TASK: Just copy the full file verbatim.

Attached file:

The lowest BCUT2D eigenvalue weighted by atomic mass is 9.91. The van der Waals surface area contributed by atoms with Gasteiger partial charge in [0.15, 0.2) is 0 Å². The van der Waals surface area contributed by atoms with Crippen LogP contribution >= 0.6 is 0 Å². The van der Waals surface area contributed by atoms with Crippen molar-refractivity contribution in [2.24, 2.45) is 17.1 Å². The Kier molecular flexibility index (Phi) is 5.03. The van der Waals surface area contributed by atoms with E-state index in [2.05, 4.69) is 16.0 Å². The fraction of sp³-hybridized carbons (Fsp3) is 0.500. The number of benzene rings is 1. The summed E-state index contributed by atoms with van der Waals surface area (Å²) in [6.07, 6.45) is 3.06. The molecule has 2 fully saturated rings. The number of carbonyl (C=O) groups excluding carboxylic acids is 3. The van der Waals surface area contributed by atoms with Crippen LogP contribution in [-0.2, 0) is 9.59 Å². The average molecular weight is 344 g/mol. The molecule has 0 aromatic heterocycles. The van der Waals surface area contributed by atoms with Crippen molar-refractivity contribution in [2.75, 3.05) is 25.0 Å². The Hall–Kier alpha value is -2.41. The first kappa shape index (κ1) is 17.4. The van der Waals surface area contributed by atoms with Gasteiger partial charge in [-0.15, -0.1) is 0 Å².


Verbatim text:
The lowest BCUT2D eigenvalue weighted by atomic mass is 9.91. The van der Waals surface area contributed by atoms with Gasteiger partial charge in [0.15, 0.2) is 0 Å². The van der Waals surface area contributed by atoms with Crippen LogP contribution >= 0.6 is 0 Å². The van der Waals surface area contributed by atoms with Crippen molar-refractivity contribution in [2.24, 2.45) is 17.1 Å². The Kier molecular flexibility index (Phi) is 5.03. The van der Waals surface area contributed by atoms with E-state index in [2.05, 4.69) is 16.0 Å². The fraction of sp³-hybridized carbons (Fsp3) is 0.500. The number of benzene rings is 1. The summed E-state index contributed by atoms with van der Waals surface area (Å²) in [6.07, 6.45) is 3.06. The molecule has 2 fully saturated rings. The number of carbonyl (C=O) groups excluding carboxylic acids is 3. The van der Waals surface area contributed by atoms with Crippen LogP contribution in [-0.2, 0) is 9.59 Å². The average molecular weight is 344 g/mol. The molecule has 0 aromatic heterocycles. The van der Waals surface area contributed by atoms with Crippen molar-refractivity contribution in [2.75, 3.05) is 25.0 Å². The Hall–Kier alpha value is -2.41. The first kappa shape index (κ1) is 17.4. The van der Waals surface area contributed by atoms with Gasteiger partial charge in [-0.15, -0.1) is 0 Å².